There are two general lines of thought when it comes to picking funds. Indexers expect that they will do better than active fund investors by minimizing fees. On the other hand, active fund investors postulate that they will do better by relying on the skill of expert portfolio managers.
Either way, costs matter and fund fees are largely combined into a fund's Management Expense Ratio or MER. To see how fees affect performance consider an index fund with a MER of 0.5% where the underlying index has risen by 10%. In this case the index investor's return would be 10%, less 0.5%, or 9.5%. Similarly, if an active fund charges a MER of 2.5% and its clever portfolio manager gained 12% then the investor would achieve a gain of 9.5% (12% less 2.5%).
The average equity fund charges a MER of about 2.5% and at first blush this rate might not seem to be very high. After all, until recently, many fund investors were rewarded by returns of 20% and 2.5% seems like a small price to pay. However, under most circumstances 2.5% is actually quite high. Let's consider putting $100,000 into both Fund A (with a MER of 0.5%) and Fund B (with a MER of 2.5%). In the next five years both funds gain the same amount before fees and achieve annual returns of 10%, 5%, -5%, 15% and 0%. After the five years Fund A's investors take home $123,194 and Fund B's investors get $111,797. The 2% fee difference nets $11,397 more for the low cost investor.
Indexers rightly point out that a 2% cost difference is large and they are skeptical that skill counts for much. For active fund investors to outperform they must select managers who can beat the fee differential.
Most active fund investors pick their funds by focusing on past performance. Various mutual fund rating guides cater to this desire and use past performance as their sole selection criteria. More advanced services tweak things a bit by incorporating fund volatility or some measure of how consistent returns were. However, in the end it is all about past prices. If a fund has done well then it is assumed that the manager has skill and the role of luck is discounted.
Regrettably, past performance has long been shown to be a poor predictor of future success when it comes to mutual funds. With the aid of globefund.com I looked at the top 10 performing Canadian growth funds of 1999. All had achieved stunning gains of over 31% but investing at the end of 1999 would have been a poor decision. In 2000 eight out of ten of the funds did worse than average and only two did marginally better. The ten 1999 winners fared even worse in 2001 (January 1 to December 7) with nine out of ten doing worse than average. It should be noted that the one fund that did better than average in 2001 was not one of the two that did better than average in 2000. This example provides just a taste of the evidence against buying the best past performers and is illustrative of the dangers associated with performance chasing.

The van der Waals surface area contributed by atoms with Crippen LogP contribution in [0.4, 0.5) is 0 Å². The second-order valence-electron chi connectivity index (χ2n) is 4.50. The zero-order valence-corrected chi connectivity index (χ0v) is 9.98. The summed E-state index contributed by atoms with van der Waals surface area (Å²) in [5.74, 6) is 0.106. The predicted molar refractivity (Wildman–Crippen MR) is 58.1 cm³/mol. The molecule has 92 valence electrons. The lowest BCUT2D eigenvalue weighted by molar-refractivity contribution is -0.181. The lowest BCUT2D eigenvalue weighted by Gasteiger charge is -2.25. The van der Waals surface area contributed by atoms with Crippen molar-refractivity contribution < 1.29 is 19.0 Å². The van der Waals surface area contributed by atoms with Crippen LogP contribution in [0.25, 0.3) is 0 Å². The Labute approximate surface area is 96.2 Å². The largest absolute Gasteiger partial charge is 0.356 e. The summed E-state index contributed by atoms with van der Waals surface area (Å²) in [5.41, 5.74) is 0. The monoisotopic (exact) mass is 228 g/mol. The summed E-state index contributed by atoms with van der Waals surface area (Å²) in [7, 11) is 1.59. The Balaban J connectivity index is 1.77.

Should performance be totally ignored? No, it turns out that really bad performance is a fairly good indicator of unskilled management. If a fund has been in the bottom 25% of performers with a high degree of regularity it is best avoided. Regrettably you can only weed out about 10% to 15% of managers this way and you need a long track record of poor performance to do so. You can cut out the truly horrible managers but it is hard to tell the difference between mediocre and good. This is a significant problem if you are relying on good management to earn 2% more than average management.
Taxes are also a big issue for regular investment accounts. Consider a portfolio manager who gains 15% annually before taxes over a 20-year period and pays 27% on realized gains. If they didn't buy or sell a single stock in that 20-year period then they would have an after tax-return of 15%. However, if they bought and sold their entire portfolio each year then they would have achieved a much lower return of 11% after tax (see www.tweedy.com). Tax minimization is a key advantage of the buy-and-hold approach and is ignored by many actively managed mutual funds. Recently funds have been forced to publish portfolio turnover in their prospectuses. Lower turnover funds are generally better performers because they trigger less tax and incur lower brokerage fees.
When selecting active mutual funds, investors should first minimize fees. This means a low MER, low turnover and no loads. Secondly, managers with a horrible longterm track record should be shown the door. This straightforward approach produces a short list of frugal funds some of which are shown in Table 1. I have taken the liberty of assigning a star rating to each fund with high star funds charging particularly low fees and achieving low turnover.
By sticking to low cost funds the active investor benefits from the main advantage of indexing and may gain from professional management. Will these funds outperform? It is hard to say for sure but I think that they have a better than average chance.
A complete list of frugal funds is available on request.
Date: Jan 2002
|Disclaimers: Consult with a qualified investment adviser before trading. Past performance is a poor indicator of future performance. The information on this site, and in its related newsletters, is not intended to be, nor does it constitute, financial advice or recommendations. The information on this site is in no way guaranteed for completeness, accuracy or in any other way. More...